Strings of Another Era
J. Pierpont Morgan Library
Joseph Haydn: String Quartet in C Major, Opus 20, No. 2
Ludwig van Beethoven: String Quartet No. 1 in F Major, Opus 18, No. 1
Diderot String Quartet: Johanna Novom, Adriane Post (Violins), Kyle Miller (Viola), Paul Dwyer (Cello
K. Miller, J. Novom, A. Post, P. Dwyer
(© Jennifer Toole & Tatiana Daubek)
“Good music is very close to primitive language.”
Denis Diderot (1713-1784)
The Diderot quote above is not a vilification. As one of the truly great Age of Reason polymaths, Diderot doubtless was fascinated by philology as much as music. For his Encyclopedia, he had enlisted Jean-Jacques Rousseau to write about music (Rousseau himself had composed a charming pastoral opera), and Diderot was not only a philosopher, but wrote one of the first surrealistic novels, Jacques the Fatalist, which is still terrific reading.
Which brings us to the Diderot String Quartet, named after Diderot, the way the Emerson String Quartet honors the American philosopher. Yet these four young fiddlers, from Oberlin and Juilliard, took more than the name. Their instruments are based on 18th Century violins, violas and cellos, approximating the dates of Diderot himself. The sounds can be flat or blurred at times. But in the two pieces played here, one could feel, without imagination, that Haydn and Beethoven would have recognized what they had heard in their own minds.
And for that alone, the Diderot String Quartet was worthy of note. Or notes.
The J. Pierpont Morgan Library (© The Morgan Library And Museum)
Yet one must be honest. The second motivation to brave the rush-hour subways was to saunter into one of the most exquisite rooms in New York. The Morgan Library boasts a huge Flemish tapestry, which had hung in one of Henry VIII’s palaces. The centuries-old ivory-colored fireplace mantel is an original. Above are “medieval” paintings commissioned by Morgan, as well as a rare rare library of Bibles, gazetteers, atlases and splendidly covered first editions, as well as temporary exhibitions, like the thousand-year-old psalters shown last night.
Such an overwhelming assemblage might intimidate any musicians, but the Diderot String Quartet took it all in their stride, even taking time out to explain the intricacies of their ancient-style instruments, though the technical minutiae were not totally significant to this non-string player. Briefly, no synthetic materials for the strings, no chin rests, shorter bows and–18th Century style–all standing save for the cellist.
Here, though, the Late Baroque instruments did not result in the strings being played close to the chest. All was bowed and played, to my eyes, like modern instruments. And the results were fulfilling for their historical value.
Aesthetically it was a mixed bag. At times, when all four instruments were rumbling in the lower ranges, one heard an inevitable blurring, a lack of articulation. (And because of the Diderot’s expertise, that had to have been due to their instruments.) Alternatively, when violinists Johanna Novom and Adriane Post were playing together in thirds, during much of the Haydn quartet, the sounds were like those of early opera. Flute-like, highly lyrical, with voices like Mozart sopranos dashing up and down the scales.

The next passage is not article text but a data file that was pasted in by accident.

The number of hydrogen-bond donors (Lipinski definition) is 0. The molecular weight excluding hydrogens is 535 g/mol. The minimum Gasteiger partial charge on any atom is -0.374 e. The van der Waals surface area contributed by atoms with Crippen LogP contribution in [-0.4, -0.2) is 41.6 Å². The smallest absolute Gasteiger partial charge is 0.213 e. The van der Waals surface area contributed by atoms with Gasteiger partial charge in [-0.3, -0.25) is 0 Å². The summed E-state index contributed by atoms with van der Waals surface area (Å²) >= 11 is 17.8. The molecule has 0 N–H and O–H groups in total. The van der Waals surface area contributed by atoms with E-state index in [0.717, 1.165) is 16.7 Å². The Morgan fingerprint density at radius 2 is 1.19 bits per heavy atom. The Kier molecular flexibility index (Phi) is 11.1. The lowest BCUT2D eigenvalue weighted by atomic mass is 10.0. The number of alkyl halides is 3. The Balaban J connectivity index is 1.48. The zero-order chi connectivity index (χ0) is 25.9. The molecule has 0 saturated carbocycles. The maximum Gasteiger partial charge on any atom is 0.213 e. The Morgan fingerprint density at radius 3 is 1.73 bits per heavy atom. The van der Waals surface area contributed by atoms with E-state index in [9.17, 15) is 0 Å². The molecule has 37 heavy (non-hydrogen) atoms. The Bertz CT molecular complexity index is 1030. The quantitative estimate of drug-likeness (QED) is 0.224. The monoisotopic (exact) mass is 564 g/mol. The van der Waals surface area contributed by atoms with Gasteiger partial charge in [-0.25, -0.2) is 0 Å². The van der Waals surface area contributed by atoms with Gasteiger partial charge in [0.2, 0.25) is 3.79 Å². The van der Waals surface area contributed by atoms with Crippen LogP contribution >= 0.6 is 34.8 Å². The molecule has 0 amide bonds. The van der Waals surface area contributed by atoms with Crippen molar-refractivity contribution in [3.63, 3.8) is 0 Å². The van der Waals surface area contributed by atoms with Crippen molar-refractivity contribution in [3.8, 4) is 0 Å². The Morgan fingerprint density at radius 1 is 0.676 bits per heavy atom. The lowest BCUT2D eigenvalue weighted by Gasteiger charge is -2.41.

The best part of the acoustic problem was that, having visited the concert hall of Haydn’s Esterházy-kastély in Hungary, I realized the dimensions there were basically those of the Morgan Library, with equally intimate coloration.
Those colors were so well expressed in the Haydn C Major Quartet, where all the instruments were given solos, and where Mr. Dwyer’s cello had a chance for the wildest figurations. One could hear so well how Haydn, in one of his joking moods, gave the continuo part to the viola, and how Mr. Dwyer’s solo later gave grist to the two singing violinists.
These first three movements were played with a contentment which wasn’t courtly, wasn’t stylish, but gave a chance for each soloist to enjoy a few moments in their own sun (yes, all the Opus 20 quartets are called “Sun” Quartets). And in the second movement, Ms. Novom’s solos again had an operatic cantabile.
Equally, while not all moments were so transparent, one knew that Haydn’s expertise in counterpoint was as close to Bach as possible, including the last movement fugue. Not with Bach’s usual solemnity for sacred form, but a fugue resembling a gig! Obviously this was another Haydn game, and the Diderot group played it with fitting abandon.
The Beethoven F Major Quartet was a different work entirely, written three decades later. I have heard it played with more muscularity, more subtlety in the alleged “Romeo and Juliet Tomb Scene” Adagio. But the Diderot String quartet gave a rendering of utmost virtuosity, with the same shimmering colors in the two violins.
For those who appreciate the finesse and care which Beethoven gave to his finales, the Diderot group did not rush along in the Allegro finale. They gave it a relatively relaxed, always melodic tempo.
The year he wrote it, Beethoven was beginning what would become his torment of deafness. With this first quartet, he was still in Haydn’s beneficent shadows, and the performance here gave both comfort and joy.